Raising a No-Girl

Wednesday, July 5, 2017


This girl.

I think if there was a list of "themes" for my blog, for sure one would be, "Figuring and re-figuring out how to be the mom my daughter needs." We are two peas in a pod, laugh at the same stupid jokes, share a mutual dislike of any tags on our clothes, and often feel like we're the ones who are right. (Guys, I'm working on that.)

She constantly has a hundred things running through her mind, and she doesn't have enough hours in the day to say them all. That's my Sofi girl. She's jabbering your ear off from the second she wakes up to the second she starts snoring. (She really does snore, and it's my favorite snore in the whole world. Sometimes, I'll sneak into her room and creep in really close hoping I can catch a bit of it.)

She has fears and very real anxieties. She has big ideas, and a big determination to do anything to execute them. Give her a paper and some string and she'll make you a kite. A box turns into an ice cream truck.

I love that she's determined. MOST of the time. Unless she's determined to do something fifteen minutes before I'm wanting to wake up for the day.


And because she's so determined, she's really turning into a pretty strong willed little girl who knows what she wants, and what she doesn't want to do.

- Sof, can you please go put those blocks away?
- (Thinks about it for a couple seconds.) Um, no, I don't want to.
- I didn't ask if you wanted to.
- But I didn't take the blocks out.
- Sof, pleeeeease can you just put them away? 

She then verrrrrrry reluctantly puts the blocks away, and makes a pretty big oscar-worthy scene about it. As if it was the single most biggest favor she was doing for me.

I'll admit. She really is a huge help, and everyone speaks glowingly of her. But for some reason, she really doesn't have an issue with saying no to me.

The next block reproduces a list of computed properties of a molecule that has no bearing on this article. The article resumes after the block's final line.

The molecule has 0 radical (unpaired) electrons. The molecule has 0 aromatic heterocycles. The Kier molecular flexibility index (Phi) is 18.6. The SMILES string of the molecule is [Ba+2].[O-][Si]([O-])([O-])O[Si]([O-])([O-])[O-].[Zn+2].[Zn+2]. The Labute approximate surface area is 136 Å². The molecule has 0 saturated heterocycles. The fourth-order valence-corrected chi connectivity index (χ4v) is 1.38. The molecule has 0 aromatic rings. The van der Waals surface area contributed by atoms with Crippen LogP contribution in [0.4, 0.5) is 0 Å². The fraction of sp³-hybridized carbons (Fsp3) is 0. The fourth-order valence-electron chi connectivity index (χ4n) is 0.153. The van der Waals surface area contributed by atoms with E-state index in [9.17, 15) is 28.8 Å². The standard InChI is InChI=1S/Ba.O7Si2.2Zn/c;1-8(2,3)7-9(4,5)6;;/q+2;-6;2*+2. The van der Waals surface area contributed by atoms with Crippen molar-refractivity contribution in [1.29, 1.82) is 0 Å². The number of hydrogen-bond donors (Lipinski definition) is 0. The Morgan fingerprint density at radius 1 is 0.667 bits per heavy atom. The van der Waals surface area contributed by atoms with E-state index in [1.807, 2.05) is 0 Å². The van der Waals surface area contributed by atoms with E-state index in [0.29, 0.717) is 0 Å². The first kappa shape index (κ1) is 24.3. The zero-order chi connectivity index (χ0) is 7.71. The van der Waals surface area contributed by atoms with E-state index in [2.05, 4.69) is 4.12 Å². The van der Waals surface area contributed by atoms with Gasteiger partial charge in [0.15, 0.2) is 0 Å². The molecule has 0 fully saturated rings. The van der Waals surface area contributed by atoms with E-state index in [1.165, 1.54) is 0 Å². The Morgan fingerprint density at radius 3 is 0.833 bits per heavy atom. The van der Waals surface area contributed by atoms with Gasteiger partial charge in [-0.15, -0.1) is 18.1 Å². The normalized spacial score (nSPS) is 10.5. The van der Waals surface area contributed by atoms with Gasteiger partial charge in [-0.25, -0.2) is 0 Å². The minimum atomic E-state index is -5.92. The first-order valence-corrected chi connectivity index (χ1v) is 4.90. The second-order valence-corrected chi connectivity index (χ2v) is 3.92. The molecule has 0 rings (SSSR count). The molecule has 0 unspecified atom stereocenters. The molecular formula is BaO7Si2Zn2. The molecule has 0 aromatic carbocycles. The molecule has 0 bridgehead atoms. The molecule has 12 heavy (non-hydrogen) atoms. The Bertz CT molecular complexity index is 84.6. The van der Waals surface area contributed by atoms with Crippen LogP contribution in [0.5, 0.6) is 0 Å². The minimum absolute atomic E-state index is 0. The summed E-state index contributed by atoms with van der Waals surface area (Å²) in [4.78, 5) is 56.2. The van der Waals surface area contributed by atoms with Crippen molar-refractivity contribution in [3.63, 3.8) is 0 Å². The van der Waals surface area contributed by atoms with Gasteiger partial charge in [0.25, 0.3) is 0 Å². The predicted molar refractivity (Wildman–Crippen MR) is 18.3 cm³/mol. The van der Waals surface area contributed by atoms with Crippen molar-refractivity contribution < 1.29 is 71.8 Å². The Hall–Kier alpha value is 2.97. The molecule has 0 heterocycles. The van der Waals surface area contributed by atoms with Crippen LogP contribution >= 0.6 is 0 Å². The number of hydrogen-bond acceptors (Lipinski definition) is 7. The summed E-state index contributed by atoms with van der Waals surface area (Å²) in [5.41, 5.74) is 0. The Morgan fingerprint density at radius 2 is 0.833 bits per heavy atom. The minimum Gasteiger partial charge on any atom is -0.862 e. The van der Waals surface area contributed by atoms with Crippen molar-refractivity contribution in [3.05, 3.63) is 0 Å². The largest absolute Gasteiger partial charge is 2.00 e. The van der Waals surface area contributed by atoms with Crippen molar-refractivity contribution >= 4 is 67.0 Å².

I try really hard to never pull out the "...because I said so" card on my kids, but I did come close last week. I already forget what it was that I had asked the kids to do, and Sof immediately asked why she had to? And I responded with, "Well, someday when you're a mommy and have kids, you'll get to ask your kids do these sort of things." 

"Mom. I'm not having kids, remember?"

Oh, that's right. I had forgotten that she had already made this huge life decision at the ripe old age of 5.

Just the other night, we were out with some of our good friends who were in town, and of course, we started talking about our kids. They also have a daughter Sofia's age, and I asked, "What do you guys think of five?"

I could tell by their hesitation that they were trying to think of the right words to use. We then spent the next few minutes discussing all the wonderful things about having kids around this age, but also the very real difficulties that accompany it. And then the conversation turned to our kids' ease in saying the word "no." Our friends had an older family member who said that "kids these days" just weren't being raised the same way they were used to. That their disobedience at young age, and them saying no to their elders would clearly lead to a child who would eventually grow up to be an promiscuous alcoholic who robbed banks.

We all sort of shook our heads and laughed (by the way, when are we going to stop using terms like "kids these days" or "people/parents/whatever these days?") but then Chris said something that really hit me. He said, "The ironic thing is that BECAUSE they feel comfortable saying no, they'll be more confident in saying no when they are faced with tough situations."

I love that! It's true! Already, Sof told me how some girls in her class at school were playing some game, but when I asked if she joined them she said, "No. I told them I didn't really feel like playing that. So I just played by myself."

I remember thinking, "Hey! Good for her!" Already she's learning not to cave to peer pressure!

So, is it easy when she says "no" to me? No.

Do we talk about it, and say that yes, she absolutely does need to pick up all the clothes she threw all over the floor because she wanted to change outfits for the third time that day? Yes. And do I find myself having to take deep breaths to get through it? 

You betcha.

But, do I feel like when she eventually comes to different important crossroads, she will be confident in trusting her own gut? I do. That's what being a parent is about, right? Teaching and instilling values in your kids, in hopes that the good stuff sticks, and when it's their turn to go into the world they can face it without fear? 

I hope my Sof doesn't feel like she needs to be a yes-girl all the time. That being a No-girl can get her just as far. 

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